US banking bill nears final vote
President Barack Obama on Tuesday secured the 60 votes he needs in the Senate to pass a sweeping overhaul of US financial regulations, all but ensuring that he soon will sign into law one of the top initiatives of his presidency.world Updated: Jul 15, 2010 00:37 IST
President Barack Obama on Tuesday secured the 60 votes he needs in the Senate to pass a sweeping overhaul of US financial regulations, all but ensuring that he soon will sign into law one of the top initiatives of his presidency.
Bill of fair practices
The 2,300-page bill aims to address regulatory weaknesses blamed for the 2008 financial crisis.
It gives regulators broad authority to rein in banks, limit risk-taking by financial firms and supervise previously unregulated trading.
It makes it easier to liquidate large, financially interconnected institutions.
It also creates a new consumer protection bureau to guard against lending abuses.
With the votes in hand to overcome Republican delaying tactics, Senate Majority Leader Harry Reid said Tuesday he hoped for final passage on Thursday. The House of Representatives already has passed the bill.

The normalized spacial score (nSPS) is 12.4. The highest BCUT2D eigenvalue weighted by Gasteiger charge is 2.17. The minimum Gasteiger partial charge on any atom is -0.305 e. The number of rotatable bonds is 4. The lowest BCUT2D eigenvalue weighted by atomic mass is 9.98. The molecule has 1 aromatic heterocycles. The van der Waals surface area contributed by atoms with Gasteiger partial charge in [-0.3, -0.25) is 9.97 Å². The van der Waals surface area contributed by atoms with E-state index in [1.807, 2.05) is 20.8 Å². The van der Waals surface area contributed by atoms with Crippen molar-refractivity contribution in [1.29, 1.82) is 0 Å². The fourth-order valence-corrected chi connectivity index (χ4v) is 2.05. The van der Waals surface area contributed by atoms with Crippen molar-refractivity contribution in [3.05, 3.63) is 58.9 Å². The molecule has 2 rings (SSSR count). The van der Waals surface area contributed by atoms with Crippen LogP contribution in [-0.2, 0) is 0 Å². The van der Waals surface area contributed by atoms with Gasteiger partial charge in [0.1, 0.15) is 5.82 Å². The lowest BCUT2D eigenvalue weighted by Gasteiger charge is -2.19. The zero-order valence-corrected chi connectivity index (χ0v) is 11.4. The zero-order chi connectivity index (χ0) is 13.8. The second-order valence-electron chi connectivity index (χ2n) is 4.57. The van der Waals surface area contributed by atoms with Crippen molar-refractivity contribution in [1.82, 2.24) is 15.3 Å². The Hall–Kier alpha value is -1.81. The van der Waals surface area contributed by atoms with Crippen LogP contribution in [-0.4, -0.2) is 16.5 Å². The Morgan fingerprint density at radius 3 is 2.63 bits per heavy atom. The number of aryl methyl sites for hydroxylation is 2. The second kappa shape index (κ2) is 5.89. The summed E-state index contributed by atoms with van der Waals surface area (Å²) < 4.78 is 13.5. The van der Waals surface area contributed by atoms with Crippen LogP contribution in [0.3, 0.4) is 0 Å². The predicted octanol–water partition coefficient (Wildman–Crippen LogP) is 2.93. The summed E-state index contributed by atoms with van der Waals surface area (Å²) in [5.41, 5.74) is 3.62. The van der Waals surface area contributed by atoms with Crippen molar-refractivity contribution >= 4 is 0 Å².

"This reform is good for families, it is good for businesses, it's good for the entire economy," Obama said as he prodded the Senate to act quickly.
Passage would represent a signature achievement for the president just four months after he signed massive health care legislation into law. The final vote comes amid lingering resentment by the American public of Wall Street, but the legislation's symbolic and political impact is likely to be diminished by anxiety across the country over jobs and the economy four months before congressional polls.
Reid as much as acknowledged that political reality Tuesday, blaming "greed on Wall Street" for the country's economic troubles.
"It triggered the recession," he said. "It's what suffocated the job market and robbed trillions of dollars of people's savings."
Support for the bill jelled Tuesday after Democratic Sen. Ben Nelson announced he would vote for the bill after raising concerns the previous day.